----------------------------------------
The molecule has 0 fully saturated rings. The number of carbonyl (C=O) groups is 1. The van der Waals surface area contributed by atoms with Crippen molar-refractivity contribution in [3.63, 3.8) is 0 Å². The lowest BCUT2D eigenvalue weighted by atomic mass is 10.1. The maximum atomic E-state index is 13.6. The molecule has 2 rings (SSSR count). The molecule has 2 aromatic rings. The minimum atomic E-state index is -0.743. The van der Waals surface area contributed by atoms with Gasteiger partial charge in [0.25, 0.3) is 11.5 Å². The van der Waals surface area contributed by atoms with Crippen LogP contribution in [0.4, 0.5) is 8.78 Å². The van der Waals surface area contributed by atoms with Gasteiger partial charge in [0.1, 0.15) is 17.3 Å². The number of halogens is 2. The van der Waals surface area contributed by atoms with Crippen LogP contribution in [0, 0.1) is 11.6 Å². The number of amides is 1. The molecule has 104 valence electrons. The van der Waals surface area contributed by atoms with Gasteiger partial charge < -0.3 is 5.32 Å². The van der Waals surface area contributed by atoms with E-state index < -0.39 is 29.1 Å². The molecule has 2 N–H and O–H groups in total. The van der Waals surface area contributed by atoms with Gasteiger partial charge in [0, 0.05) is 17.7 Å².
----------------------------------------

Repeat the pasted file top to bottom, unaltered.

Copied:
The molecule has 0 fully saturated rings. The number of carbonyl (C=O) groups is 1. The van der Waals surface area contributed by atoms with Crippen molar-refractivity contribution in [3.63, 3.8) is 0 Å². The lowest BCUT2D eigenvalue weighted by atomic mass is 10.1. The maximum atomic E-state index is 13.6. The molecule has 2 rings (SSSR count). The molecule has 2 aromatic rings. The minimum atomic E-state index is -0.743. The van der Waals surface area contributed by atoms with Gasteiger partial charge in [0.25, 0.3) is 11.5 Å². The van der Waals surface area contributed by atoms with Crippen LogP contribution in [0.4, 0.5) is 8.78 Å². The van der Waals surface area contributed by atoms with Gasteiger partial charge in [0.1, 0.15) is 17.3 Å². The number of halogens is 2. The van der Waals surface area contributed by atoms with Crippen LogP contribution in [0, 0.1) is 11.6 Å². The number of amides is 1. The molecule has 104 valence electrons. The van der Waals surface area contributed by atoms with Gasteiger partial charge < -0.3 is 5.32 Å². The van der Waals surface area contributed by atoms with E-state index < -0.39 is 29.1 Å². The molecule has 2 N–H and O–H groups in total. The van der Waals surface area contributed by atoms with Gasteiger partial charge in [0, 0.05) is 17.7 Å².